The goal of this article is to compare and contrast dialogic analysis versus discourse analysis of dialogic pedagogy to address Bakhtin’s quest for “human sciences” and avoid modern traps by positivism and by post-truth. We argue that dialogic analysis belongs to dialogic science, which focuses on studying “the surplus of humanness” (Bakhtin, 1991, p.37). “The surplus of humanness” is “a leftover” from the biologically, socially, culturally, and psychologically given – the typical and general – in the human nature. It is about the human authorship of the ever-unique meaning-making. Dialogic analysis involves the heart and mind of the researchers who try to reveal and deepen the meanings of the studied phenomena by addressing and replying to diverse research participants, other scholars, and anticipated readers (Matusov, Marjanovic-Shane, & Gradovski, 2019, in press). We argue that dialogic science is concerned with meta-inquiries such as, “What does something in question mean to diverse people, including the researchers, and why? How do diverse people address and reply to diverse meanings?” In contrast, traditional, positivistic, science is concerned with meta-inquiries such as, “How things really are? What is evidence for that? How to eliminate any researchers’ subjectivity from the research?” (Matusov, 2019, submitted). Positivist (and monologic) science focuses on revealing patterns of actions, behaviors, and relationships. We argue that in the study of dialogic pedagogy, it is structural and/or functional discourse analysis that focuses on studying the given and objective aspects of dialogic pedagogy. In the paper, we consider, describe, interpret, and dialogically re-analyze a case of dialogic analysis involving science education coming from David Hammer’s and Emily van Zee’s (2006) book. We also discuss structuraland functional discourse analysis of two pedagogical cases, a monologic and a dialogic one, provided by David Skidmore (2000). We dialogically re-analyze these two cases and Skidmore’s research. We conclude that in research on dialogic pedagogy (and beyond, on social sciences in general) both dialogic science (involving dialogic analysis) and positivist science (involving discourse analysis) are unavoidable and needed, while providing the overall different foci of the research. We discuss the appropriateness and the limitations of discourse analysis as predominantly searching for structural-functional patterns in the classroom discourses. We discuss dialogic tensions in the reported dialogues that cannot be captured by discourse analysis search for patterns. Finally, we discuss two emerging issues among ourselves: 1) whether discourse analysis is always positivist and 2) how these two analytic approaches complement each other while doing research on dialogic pedagogy (and beyond).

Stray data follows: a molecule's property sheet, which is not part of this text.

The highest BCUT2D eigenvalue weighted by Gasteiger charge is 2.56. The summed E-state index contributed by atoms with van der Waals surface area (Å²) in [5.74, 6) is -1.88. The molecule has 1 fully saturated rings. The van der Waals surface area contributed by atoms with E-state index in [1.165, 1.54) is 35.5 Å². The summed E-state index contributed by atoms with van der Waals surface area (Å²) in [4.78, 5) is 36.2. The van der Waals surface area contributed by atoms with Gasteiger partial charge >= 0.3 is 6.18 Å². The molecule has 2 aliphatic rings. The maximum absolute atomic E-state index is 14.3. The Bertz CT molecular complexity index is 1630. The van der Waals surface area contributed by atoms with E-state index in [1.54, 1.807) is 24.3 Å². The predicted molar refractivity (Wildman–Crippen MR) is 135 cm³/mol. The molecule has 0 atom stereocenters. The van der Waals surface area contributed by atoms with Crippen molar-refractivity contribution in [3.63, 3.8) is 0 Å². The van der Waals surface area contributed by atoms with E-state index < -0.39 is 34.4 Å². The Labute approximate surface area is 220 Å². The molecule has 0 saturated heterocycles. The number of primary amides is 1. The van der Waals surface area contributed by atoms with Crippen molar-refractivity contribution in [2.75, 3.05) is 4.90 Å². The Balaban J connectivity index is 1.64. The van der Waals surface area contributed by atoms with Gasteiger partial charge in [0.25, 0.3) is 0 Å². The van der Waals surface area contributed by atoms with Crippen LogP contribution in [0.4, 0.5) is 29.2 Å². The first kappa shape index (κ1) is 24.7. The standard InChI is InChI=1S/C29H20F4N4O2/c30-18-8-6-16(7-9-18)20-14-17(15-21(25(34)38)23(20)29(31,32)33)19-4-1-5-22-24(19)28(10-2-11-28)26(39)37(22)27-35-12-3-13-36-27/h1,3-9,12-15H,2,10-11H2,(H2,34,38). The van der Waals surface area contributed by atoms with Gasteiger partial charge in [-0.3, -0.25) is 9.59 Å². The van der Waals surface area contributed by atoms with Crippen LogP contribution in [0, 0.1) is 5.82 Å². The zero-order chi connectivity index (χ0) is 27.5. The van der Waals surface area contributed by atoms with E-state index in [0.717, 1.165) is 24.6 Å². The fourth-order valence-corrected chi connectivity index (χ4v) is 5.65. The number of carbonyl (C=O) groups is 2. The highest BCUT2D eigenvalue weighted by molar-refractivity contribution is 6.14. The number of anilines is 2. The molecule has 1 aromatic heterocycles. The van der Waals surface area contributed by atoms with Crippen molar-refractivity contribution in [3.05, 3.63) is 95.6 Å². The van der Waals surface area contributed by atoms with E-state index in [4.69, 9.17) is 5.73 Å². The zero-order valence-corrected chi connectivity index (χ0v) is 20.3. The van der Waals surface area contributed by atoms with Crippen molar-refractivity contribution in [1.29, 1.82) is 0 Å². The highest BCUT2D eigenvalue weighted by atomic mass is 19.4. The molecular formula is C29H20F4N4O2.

- Pedagogik (50301)